AMESBURY — Over time, Lisa Sutton’s Kitchen Local
should turn out more than mac and cheese and cinnamon sugar popovers. If all goes as planned, the shared commercial kitchen also will cook up jobs and economic development.
“Everywhere, people are trying to eat healthier and support local, local farms and local companies,’’ Sutton said. “Life has gotten so crazy and busy that people are trying to come back to that. And so then it comes back to small, local food companies. I connected the dots.’’
Open just a few weeks, Kitchen Local offers food businesses a place where they can cook for commercial sale without having their own certified kitchen, which most could not afford.
“People who want to start a business producing local food products . . . it gives them a place where they can go and where they can grow,’’ said Christine Sullivan, chief executive of the Enterprise Center at Salem State University.
There are enough people interested that last summer the Enterprise Center started a Local Food initiative to help connect them.
“We held a workshop on the business of local food and had 120 people show up,’’ said Sullivan, noting that 50 turned out for another meeting to gauge interest in a shared kitchen in Lynn. “When you see numbers like that, that level of interest tells you there’s something bigger out there.’’
Sutton is certainly convinced. After a career in business development for the disability management industry, the Amesbury resident wanted a change. She thought of starting a quiche business, as she had some family connections and history in the food business. But after a period of study — and looking for a place to make those quiches — she decided that she didn’t just want to be an entrepreneur herself but help others with similar dreams.
Not to mention that — at least in the short term — her research suggested shared kitchen space was an even better business opportunity. The nearest shared kitchen she could find was in Jamaica Plain, despite the booming “edible economy’’ on the North Shore.
“I took a look at all the farmers markets opening and growing and expanding,’’ she said. “Right there is a telltale sign of our burgeoning microfoods industry at the grass-roots level. . . . On the North Shore we have a lot of boutique markets or grocery stores and they’re all carrying local food products.’’
Kitchen Local occupies a large, sunny, 1,300-square-foot ground-floor space at the 14 Cedar Street Studios, a repurposed brick building built in the 1870s for manufacturing carriages. Instead of buying their own equipment and passing often-complex state and local licensing procedures, cooks pay $20 an hour to rent one of two cooking stations. Their work there is covered by Kitchen Local’s food service permit from the state and the Amesbury Board of Health.
Sutton provides stainless-steel work tables, sinks, a 30-quart floor mixer, a 24-quart steam kettle, and a 60-inch heavy duty restaurant range with six burners, a griddle, and two ovens. She also provides other items such as basic pots and pans, as well as cold and dry storage.
Interestingly, there’s no dishwasher, because most of the dishes the cooks are using would be too big to fit in it anyway.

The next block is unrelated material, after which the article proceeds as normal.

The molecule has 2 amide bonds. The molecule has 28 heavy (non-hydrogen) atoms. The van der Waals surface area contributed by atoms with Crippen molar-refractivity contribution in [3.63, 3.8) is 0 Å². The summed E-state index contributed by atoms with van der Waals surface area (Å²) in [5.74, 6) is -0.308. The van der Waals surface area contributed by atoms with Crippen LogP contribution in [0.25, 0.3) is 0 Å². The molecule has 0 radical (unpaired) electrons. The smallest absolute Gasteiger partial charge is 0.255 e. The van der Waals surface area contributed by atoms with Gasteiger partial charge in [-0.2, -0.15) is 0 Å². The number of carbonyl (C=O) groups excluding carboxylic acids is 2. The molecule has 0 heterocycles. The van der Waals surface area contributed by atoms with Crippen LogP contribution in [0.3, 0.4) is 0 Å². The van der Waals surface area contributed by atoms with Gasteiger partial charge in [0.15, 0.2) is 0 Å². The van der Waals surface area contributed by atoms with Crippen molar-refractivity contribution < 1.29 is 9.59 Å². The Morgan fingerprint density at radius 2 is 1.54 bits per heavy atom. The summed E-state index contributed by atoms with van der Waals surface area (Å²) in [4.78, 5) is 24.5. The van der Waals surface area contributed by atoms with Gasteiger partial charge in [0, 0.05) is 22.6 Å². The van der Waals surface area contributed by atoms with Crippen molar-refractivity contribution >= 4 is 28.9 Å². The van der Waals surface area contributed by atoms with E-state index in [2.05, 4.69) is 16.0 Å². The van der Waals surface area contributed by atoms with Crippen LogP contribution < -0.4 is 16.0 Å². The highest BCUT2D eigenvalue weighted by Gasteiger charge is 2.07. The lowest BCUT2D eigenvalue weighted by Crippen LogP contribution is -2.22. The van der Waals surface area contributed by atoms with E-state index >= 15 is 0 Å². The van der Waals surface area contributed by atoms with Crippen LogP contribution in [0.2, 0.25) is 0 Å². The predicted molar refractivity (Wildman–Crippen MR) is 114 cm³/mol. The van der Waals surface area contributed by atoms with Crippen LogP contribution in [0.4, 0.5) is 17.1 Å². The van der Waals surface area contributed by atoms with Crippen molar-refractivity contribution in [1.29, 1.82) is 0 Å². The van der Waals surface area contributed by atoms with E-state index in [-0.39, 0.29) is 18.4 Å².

Cooks provide the ideas and the ingredients, and are responsible for cleaning up when they’re done. Working in a licensed kitchen can open many more markets for them.
“I have been a residential baker for three years, and this way I can move to the next level for my business,’’ said Lauren Suszczewicz, proprietor of Haverhill’s 19 Steps Bake Shop,
named for the distance she lugged groceries from her car to her kitchen.
As a residential baker, “I could bake in my home with the City of Haverhill’s permission — I have my permits and everything. And I could sell my goods at farmers markets and craft shows and different events,’’ Suszczewicz said. “But since I’ve been accepted into Kitchen Local, I want to go for my wholesale commercial license so I can sell to businesses and not just to individuals.’’
She’s hoping for a big market for her mini cinnamon sugar popovers, and her first time in the Kitchen Local facility on a recent Friday made her think it can happen.
“My kitchen at home, I can do probably 12 at a time, versus Kitchen Local I can do probably 96 at a time,’’ she said. “It’s a big difference for me. I won’t have to stay up all night anymore.’’
Suszczewicz works full time during the day selling computers. “I’ve been looking into this for over a year, trying to find someplace to rent space from,’’ she said.
Kitchen Local’s permits cover the kitchen facility, but clients selling food to the public still need their own permits, depending on whether they’re selling wholesale or retail. In some cases, Sutton says, USDA approval may be needed as well.
Sutton requires those who use the facility to sign an agreement to ensure that they know the rules and have the insurance they need.
Newburyport’s Katie Habib has been a part-time personal chef since 2003, providing meals and catering in her clients’ homes. She has been looking for a licensed shared kitchen space that would allow her to ramp up her business, selling prepared meals at venues like farmers markets. She knew Sutton through a mutual friend, and Kitchen Local appears to be the answer to her needs.
“She gave a lot of thought to the layout, so two chefs will be able to cook there at the same time without getting in each other’s way at all,’’ Habib said.
Habib has booked a couple of days totaling six to eight hours at Kitchen Local each week while her children are in school. She is planning ahead to make a serious run at expanding her business.
“I booked time for an event I’m catering in October, and Lisa said, ‘Is that a typo?’ ’’ Habib said with a laugh.